alexa New Anti-reflecting Layers For High Contrast Imaging In Biophonic Experiments
ISSN: 2157-7439

Journal of Nanomedicine & Nanotechnology
Open Access

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3rd International Conference on Nanotek & Expo
December 02-04, 2013 Hampton Inn Tropicana, Las Vegas, NV, USA

Dominique Ausserre
ScientificTracks Abstracts: J Nanomed Nanotechnol
DOI: 10.4172/2157-7439.S1.013
Using an anti-reflecting layer as supporting plate for imaging an ultrathin film in reflected light with better contrast is a powerful trick. This contrast is defined as the ratio of the difference and the sum of the object and background intensities. Thus, in principles, its value is one when the background reflectance is turned off. For homogeneous, isotropic and purely dielectric materials, single AR layers are defined by the two famous conditions n1 2 =n 0 n 2 and e 1 = λ /4n 1 ruling respectively the refractive index and the thickness of the layer. Among other applications, such AR-layers may be used in order to probe ligand binding on surface grafted receptors. Then, the AR layer must be positioned between the solid support and the ligand solution, which refractive index is close to that of water. With a glass support for instance, the index condition imposes that the layer index is about 1.27. It does not correspond to any homogeneous material. It is therefore difficult to realize. Here we will present a new family of anti-reflecting layers which are particularly suited for biophotonic applications. They were obtained by a theoretical approach that we will expose. Their number is infinite. We will discuss their performances, their practical use for real time high contrast imaging in ligand-receptor experiments, and their manufacturing. At least, we hope that we will be able to present first experimental results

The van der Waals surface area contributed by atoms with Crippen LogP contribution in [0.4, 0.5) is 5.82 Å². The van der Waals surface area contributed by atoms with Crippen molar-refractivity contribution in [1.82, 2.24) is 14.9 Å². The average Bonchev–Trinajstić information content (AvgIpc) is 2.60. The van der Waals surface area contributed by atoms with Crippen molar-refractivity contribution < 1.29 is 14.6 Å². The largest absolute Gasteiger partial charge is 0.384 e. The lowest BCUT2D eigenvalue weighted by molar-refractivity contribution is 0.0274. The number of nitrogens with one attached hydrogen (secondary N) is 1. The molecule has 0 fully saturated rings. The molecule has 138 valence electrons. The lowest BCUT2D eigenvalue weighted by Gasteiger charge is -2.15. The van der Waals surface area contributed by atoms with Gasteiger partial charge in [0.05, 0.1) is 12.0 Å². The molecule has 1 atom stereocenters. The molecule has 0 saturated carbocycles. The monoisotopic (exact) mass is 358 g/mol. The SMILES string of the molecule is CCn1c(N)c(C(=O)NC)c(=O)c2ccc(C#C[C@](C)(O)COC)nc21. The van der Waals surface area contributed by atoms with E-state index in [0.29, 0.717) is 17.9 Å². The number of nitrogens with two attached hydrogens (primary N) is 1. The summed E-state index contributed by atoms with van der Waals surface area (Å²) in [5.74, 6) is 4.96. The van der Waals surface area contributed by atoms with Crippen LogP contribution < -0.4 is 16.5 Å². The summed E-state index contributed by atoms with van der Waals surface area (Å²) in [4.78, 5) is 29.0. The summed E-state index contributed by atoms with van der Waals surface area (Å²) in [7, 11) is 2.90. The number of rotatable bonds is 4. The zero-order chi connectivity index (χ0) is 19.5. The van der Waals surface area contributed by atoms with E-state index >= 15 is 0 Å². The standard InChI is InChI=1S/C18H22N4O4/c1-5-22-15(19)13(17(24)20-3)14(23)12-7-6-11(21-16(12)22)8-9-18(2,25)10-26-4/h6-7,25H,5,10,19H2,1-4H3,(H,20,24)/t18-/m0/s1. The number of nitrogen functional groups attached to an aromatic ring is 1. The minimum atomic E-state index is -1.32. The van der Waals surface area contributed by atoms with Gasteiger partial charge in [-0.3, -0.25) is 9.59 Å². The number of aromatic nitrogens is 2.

Dominique Ausserre has completed his Ph.D. in 1985 from College de France, Paris. He joined the CNRS in 1986 and was a visiting scientist in IBM Almaden in 1987. He started a new lab in Institut Curie in 1988, and moved to Universite du Mans in 1991. He is director of research in CNRS since 1993. As the main inventor of the SEEC technique, he launched the start-up Nanoraptor in 2001. He has published more than 60 papers in reputed journals and filled about 15 patents, covering from instrumental optics to the physics of surfaces, complex fluids and polymers
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